Electronic platforms: Single portals of discovery predicted for multiple assets


Lee Oliver
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There’s widespread agreement that there are too many portals providing FX prices but consolidation has been slow. Is the market going to stop waiting and roll out multi-asset platforms instead?

John Eley, Hotspot FXJohn Eley, Hotspot FX: confidence is key
A recently released Barclays Capital survey of 800 of the bank’s e-commerce clients suggests that the days of providing a one-product platform may be numbered. Among its other findings, the survey concluded that most e-trading users want to have multiple assets available on a single trading platform.

To an extent, more sophisticated players in the market can create virtual multi-asset platforms. Vince O’Sullivan, director, European e-commerce at Barclays Capital, says that the bank is already delivering multiple product lines to its clients through FIX APIs. However, as he points out, many clients do not have the IT resources to do this.

BarCap sees value in doing it for them, so it is now planning on adding other products to its Barx platform, which at the moment has FX, metals, money markets and liquidity funds from Barclays Global Investors. According to O’Sullivan, fixed income products will be available on Barx this summer, with other products loaded up as end user demand builds.

O’Sullivan points out that as well as meeting the desire for a multi-asset platform, having a wide range of products on a single platform also delivers cost savings to the bank. “Around 80% of the functionality is common [for different trading platforms],” he says. “We can allocate tech resources quickly to areas where we see the next big push coming from and we can look at what’s happening in other markets to anticipate how things will develop in different assets. It allows us to innovate further.”

According to John Eley, president of Hotspot FX, currency trading now plays two roles in what he describes as the multi-asset equation. It is increasingly seen as a source of outright return, as well as the unavoidable medium of exchange to fund international securities transactions and other cross-border activities.

“Most leading hedge funds, CTAs, and other alpha managers have integrated FX ECNs into their portfolio of execution venues to gain price improvement,” he says. Eley adds that Hotspot has also been integrated recently into 10 leading equities, futures, and algorithmic trading and order management systems.

“In this multi-asset environment, when alpha is being generated primarily in FX or in another asset class, traders want to execute related FX transactions in a venue where they are confident they can get their orders done quickly at highly competitive prices,” says Eley.

Kevin Bourne, global head of execution trading, global equities, at HSBC, also broadly agrees with Barclays’ findings but adds a slightly different interpretation. He says the present FX market mirrors the situation in the equity markets about 10 years ago. “Before FIX was accepted as a protocol that allowed end-users to connect to any system, the whole [equity] industry was proliferated with single-broker platforms,” he says. “FIX allowed the market to go multi-broker.”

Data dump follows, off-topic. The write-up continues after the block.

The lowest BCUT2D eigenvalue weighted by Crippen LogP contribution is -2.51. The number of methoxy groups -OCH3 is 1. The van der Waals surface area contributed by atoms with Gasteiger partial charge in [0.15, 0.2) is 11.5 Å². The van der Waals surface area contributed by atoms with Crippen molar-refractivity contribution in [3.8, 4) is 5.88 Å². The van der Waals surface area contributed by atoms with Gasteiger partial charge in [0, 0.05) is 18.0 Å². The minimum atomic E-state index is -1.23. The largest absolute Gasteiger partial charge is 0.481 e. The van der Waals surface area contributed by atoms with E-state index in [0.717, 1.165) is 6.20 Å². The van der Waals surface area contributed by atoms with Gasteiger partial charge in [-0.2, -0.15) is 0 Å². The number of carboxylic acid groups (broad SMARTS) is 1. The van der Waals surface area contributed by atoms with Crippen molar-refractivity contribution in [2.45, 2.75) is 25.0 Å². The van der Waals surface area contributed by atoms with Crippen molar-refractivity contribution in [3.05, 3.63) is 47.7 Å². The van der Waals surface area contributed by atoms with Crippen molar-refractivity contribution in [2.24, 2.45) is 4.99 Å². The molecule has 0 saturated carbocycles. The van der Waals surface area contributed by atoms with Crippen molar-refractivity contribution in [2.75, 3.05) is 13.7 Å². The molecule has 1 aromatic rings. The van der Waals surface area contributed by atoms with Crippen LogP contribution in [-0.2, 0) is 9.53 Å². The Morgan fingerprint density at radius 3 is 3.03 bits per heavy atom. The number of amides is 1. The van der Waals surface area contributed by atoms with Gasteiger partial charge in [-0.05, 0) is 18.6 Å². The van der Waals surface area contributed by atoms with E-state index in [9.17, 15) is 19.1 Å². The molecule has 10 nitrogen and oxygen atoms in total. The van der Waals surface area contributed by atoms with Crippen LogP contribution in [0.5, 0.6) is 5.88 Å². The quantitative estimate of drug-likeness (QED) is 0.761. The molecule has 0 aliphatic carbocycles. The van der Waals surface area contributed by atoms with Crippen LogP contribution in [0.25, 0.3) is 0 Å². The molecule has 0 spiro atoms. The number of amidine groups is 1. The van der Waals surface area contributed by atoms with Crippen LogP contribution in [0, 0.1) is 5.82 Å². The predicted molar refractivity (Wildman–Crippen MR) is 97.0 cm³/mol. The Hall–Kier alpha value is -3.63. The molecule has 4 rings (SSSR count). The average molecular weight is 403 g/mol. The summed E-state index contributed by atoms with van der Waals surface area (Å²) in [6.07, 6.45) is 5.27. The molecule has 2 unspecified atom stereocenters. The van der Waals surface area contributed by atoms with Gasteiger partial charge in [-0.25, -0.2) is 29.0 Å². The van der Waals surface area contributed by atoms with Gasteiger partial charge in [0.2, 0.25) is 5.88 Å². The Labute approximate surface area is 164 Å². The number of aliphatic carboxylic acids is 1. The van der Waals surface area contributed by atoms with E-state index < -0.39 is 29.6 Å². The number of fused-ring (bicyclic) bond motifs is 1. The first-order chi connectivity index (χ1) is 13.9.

He adds: “FIX is completely asset-class agnostic. The only thing slowing it [adoption] down is the systems that the banks are using. But clients are starting to handle their own orders and banks are in effect becoming almost technology providers. We’ve already got clients with just one FIX connection trading FX, futures, and equities.”

Bourne agrees that it is clear clients now want multi-asset class trading functionality, but not just on a single-bank portal. “Some banks have bought GUIs to try to get stickiness,” he says. But Bourne adds that the market has moved on and that multi-provider, multi-asset platforms are what is now in demand.

“The buy side will force the sell side to respond,” he says. “One or two banks have a vision for the future but most don’t. The industry needs an attack of common sense. We don’t want prices excluded and we want them available to anyone we have a relationship with and credit line for. We don’t mind how they do that (access the prices). We are comfortable enabling all our prices to be on a single portal, and lots of customers do use them and will continue to do so. But we will also look to distribute all our products through other means as well,” says Bourne.

If Bourne’s predictions prove true, the days of the single-product portal might well be numbered. But then again, provided they continue to deliver liquidity and in some cases pre-trade and post-trade services, they might well continue to survive and even thrive

What is clear is that many buy-side players do not want to be dictated to as to which platform they trade on by the silos that exist in their sell-side counterparties. It might seem far fetched but perhaps the ideal execution venue of the future is a place where multiple users place their bids and offers for all classes of products and where open positions can be cross-margined against each other. A bit like one of the big, regulated exchanges in fact.